12 Months of Emergency Preparedness

12 Months of Emergency Preparedness

Happy New Year! If you like to set intentions or resolutions for the year ahead, we thought you might like to consider emergency preparedness as an ongoing goal to support yourself and your family in a crisis. Preparing for emergencies can be a little unnerving – after all, we’re asking you to think about potentially worst case scenarios for you and your families, and that’s a tough place to be in. However, doing so is invaluable, and organizations like Do1Thing have put together simple, small actions that you can take throughout the year to keep things manageable and inexpensive. Let’s get started with your 12 Months of Emergency Preparedness!

January: Make a Plan

Know the risks of the area you live in and consider ways you can minimize those risks, or at least reduce their impact on you and your family. As you start your plan, consider:

  • How you would evacuate your home if you needed to
  • How to minimize damage to your home in disaster
  • What kinds of disasters can happen in your area

February: Water

One of the most important supplies to have is water – you’ll need a gallon of water per person per day (to last at least 72-hours), and additional supplies if you have pets in your home too. You might also want to consider finding a way to supply your home and family with water long-term, like a rain barrel or water reserve.

March: Sheltering

In some emergencies, you may be required to shelter in place in your home or office. Depending on where you live, and where you’re likely to be at the time of the disaster, identify the best place to shelter safely, and know how to get there quickly when you need to.

April: Food Supplies

You should have enough non-perishable food supplies to last you and your family through whatever emergency you’re experiencing. To make things easier, buy a couple of extra cans of veggies or granola bars each time you go to the store, and store everything in duffle bag or plastic bin so that it’s easy to find when you need it. Don’t forget to include food items for pets!

May: Your Community

Make sure you know the emergency plans for your workplace or school, provide emergency kits to those who rely on you (e.g. elderly parents or neighbours), and know how others in your community will respond in an emergency.

June: Your Family’s Needs

Every household is different so take note of the special needs for your family. Perhaps you have a newborn child, or a pet; perhaps someone in your family requires medication or specialized equipment. Whatever your needs are, adjust your plans and supplies accordingly. Here are the Top 5 Things To Include In Your Pet Emergency Kit to get you started!

July: Communication Plan

It’s highly likely that, in an emergency, you won’t be at home or with your family, so it’s important to put together a solid communication plan that allows you to stay in touch no matter where you are or what’s happened. And be sure to include unique meeting spots to head for if you can’t reach one another, and practice how to get there from school, work, or your home.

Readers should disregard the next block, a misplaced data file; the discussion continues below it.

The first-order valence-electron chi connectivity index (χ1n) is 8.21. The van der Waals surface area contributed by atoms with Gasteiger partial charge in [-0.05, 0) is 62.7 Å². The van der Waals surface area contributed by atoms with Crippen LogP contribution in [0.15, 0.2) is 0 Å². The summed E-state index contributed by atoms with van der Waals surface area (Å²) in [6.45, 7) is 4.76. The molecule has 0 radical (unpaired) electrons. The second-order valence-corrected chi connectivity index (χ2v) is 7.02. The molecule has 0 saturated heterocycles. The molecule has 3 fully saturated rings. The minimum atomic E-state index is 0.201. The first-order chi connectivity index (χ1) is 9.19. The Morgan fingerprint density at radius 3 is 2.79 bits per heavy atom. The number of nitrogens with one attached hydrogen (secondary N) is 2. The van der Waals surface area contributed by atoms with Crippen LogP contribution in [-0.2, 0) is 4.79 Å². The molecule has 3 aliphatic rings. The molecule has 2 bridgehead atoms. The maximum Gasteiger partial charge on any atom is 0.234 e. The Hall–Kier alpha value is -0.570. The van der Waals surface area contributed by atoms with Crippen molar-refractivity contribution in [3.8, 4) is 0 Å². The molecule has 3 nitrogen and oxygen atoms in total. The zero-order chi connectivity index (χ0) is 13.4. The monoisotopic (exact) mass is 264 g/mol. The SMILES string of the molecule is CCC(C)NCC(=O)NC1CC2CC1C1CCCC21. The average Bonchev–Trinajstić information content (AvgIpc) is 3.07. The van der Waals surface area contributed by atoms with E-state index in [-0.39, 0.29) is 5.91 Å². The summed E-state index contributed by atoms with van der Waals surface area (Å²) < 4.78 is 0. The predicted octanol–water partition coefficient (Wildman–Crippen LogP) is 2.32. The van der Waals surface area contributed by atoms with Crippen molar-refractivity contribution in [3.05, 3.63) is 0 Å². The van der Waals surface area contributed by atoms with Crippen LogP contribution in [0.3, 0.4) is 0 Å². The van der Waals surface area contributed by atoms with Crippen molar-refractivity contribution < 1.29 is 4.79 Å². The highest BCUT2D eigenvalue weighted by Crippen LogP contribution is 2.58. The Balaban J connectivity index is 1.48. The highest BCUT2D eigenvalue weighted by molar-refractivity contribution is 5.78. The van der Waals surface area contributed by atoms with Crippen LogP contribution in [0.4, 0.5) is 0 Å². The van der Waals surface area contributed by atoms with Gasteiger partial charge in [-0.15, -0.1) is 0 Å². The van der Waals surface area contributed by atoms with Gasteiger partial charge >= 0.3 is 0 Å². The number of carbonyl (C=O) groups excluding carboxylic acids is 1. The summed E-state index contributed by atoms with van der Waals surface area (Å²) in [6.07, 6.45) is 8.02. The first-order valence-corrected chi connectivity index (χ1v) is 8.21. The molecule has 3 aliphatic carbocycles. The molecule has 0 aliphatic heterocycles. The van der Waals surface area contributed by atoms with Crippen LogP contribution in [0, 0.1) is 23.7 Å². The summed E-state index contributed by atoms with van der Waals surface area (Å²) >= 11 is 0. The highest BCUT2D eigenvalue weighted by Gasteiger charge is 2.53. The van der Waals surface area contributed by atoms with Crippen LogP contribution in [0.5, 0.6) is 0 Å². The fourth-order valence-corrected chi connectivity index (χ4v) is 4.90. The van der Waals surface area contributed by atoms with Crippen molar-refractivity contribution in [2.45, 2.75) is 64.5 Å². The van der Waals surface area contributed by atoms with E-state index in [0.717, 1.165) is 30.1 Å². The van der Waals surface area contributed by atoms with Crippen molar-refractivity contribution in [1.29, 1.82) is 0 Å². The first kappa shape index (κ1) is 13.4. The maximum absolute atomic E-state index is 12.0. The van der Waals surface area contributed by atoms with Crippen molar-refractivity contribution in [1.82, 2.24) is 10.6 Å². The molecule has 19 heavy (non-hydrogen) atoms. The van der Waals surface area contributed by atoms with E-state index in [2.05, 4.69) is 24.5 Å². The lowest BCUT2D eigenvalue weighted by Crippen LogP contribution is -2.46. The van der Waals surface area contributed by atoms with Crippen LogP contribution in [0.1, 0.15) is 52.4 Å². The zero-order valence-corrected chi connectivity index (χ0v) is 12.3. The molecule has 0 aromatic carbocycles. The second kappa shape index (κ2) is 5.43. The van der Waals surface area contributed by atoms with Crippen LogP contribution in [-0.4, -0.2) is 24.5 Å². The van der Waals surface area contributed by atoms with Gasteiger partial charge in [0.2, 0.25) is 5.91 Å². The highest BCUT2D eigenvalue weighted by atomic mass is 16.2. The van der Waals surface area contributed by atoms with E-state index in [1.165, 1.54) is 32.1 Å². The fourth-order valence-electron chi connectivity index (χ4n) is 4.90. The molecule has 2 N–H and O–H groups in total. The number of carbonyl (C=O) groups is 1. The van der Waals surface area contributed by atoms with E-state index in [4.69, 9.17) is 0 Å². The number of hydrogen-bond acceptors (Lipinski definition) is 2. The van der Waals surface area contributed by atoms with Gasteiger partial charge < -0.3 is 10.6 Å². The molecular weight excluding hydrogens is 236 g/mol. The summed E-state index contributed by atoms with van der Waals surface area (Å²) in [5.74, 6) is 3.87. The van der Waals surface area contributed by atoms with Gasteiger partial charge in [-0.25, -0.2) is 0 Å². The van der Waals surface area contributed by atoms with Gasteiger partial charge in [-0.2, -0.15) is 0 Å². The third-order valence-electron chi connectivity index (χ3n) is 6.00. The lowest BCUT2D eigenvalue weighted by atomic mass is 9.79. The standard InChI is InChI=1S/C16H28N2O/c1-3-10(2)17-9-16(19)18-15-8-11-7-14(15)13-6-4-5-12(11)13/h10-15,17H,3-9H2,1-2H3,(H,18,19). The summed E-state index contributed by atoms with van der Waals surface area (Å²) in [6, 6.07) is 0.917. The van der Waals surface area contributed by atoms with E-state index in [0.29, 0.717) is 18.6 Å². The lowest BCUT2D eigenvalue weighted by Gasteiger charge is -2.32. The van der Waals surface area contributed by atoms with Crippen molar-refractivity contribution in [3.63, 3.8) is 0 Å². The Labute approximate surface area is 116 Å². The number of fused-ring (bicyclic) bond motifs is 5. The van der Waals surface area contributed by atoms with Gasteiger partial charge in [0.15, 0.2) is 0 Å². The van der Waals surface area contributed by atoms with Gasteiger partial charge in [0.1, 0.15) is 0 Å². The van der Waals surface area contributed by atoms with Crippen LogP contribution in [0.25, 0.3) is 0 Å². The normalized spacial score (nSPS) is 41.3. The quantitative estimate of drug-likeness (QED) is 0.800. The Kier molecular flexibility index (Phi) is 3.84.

August: Get Involved

Emergencies often impact entire communities, so taking the time to get together with your neighbours means you can assign roles in the event of specific disasters, and know what to expect from local authorities, support systems, and first responders. Consider becoming an emergency volunteer and check in with isolated neighbours to ensure they’re part of the plan.

September: Stay Informed & Up-to-Date

Information is key during a disaster – from information about the event itself to updates from authorities, there are many ways you can stay informed. Sign up for weather and emergency alerts, connect with your community social media accounts as they’ll often share key information there, and make sure everyone in your household can stay informed.

October: Power Outage Safety

We rely on power for so many things in our daily life, so when the power goes out, it’s important to safely meet your basic needs until it comes back on. Have flashlights handy (and extra batteries too), consider getting a portable generator (only use in well ventilated areas), and don’t forget to keep an eye on the food in your refrigerator (discard it if the temperature in your refrigerator exceeds 40 degrees for more than 2 hours).

November: Emergency Supplies

In the event of a widespread disaster, first responders, local officials, or relief workers are not likely to be able to get to everyone at the same time. For any emergency, you need to have supplies to last you and your family for at least 72-hours, as well as items to support you if you’re at work or in your car in a crisis.

December: First Aid

Emergencies don’t have to be widespread disasters; they can also be medically based too, like a heart attack or someone collapsing. Learning First Aid and CPR gives you the skills to support a victim when they need it, allows you to provide care while waiting for an ambulance to arrive, and can potentially save a life as well. These are universal skills that can be used anywhere, any time – here are 10 Facts About CPR & First Aid for you to consider!

We hope you find these resources helpful and be sure to connect with Do1Thing via their website and social media accounts as they’re always sharing great resources and tips for emergency preparedness.

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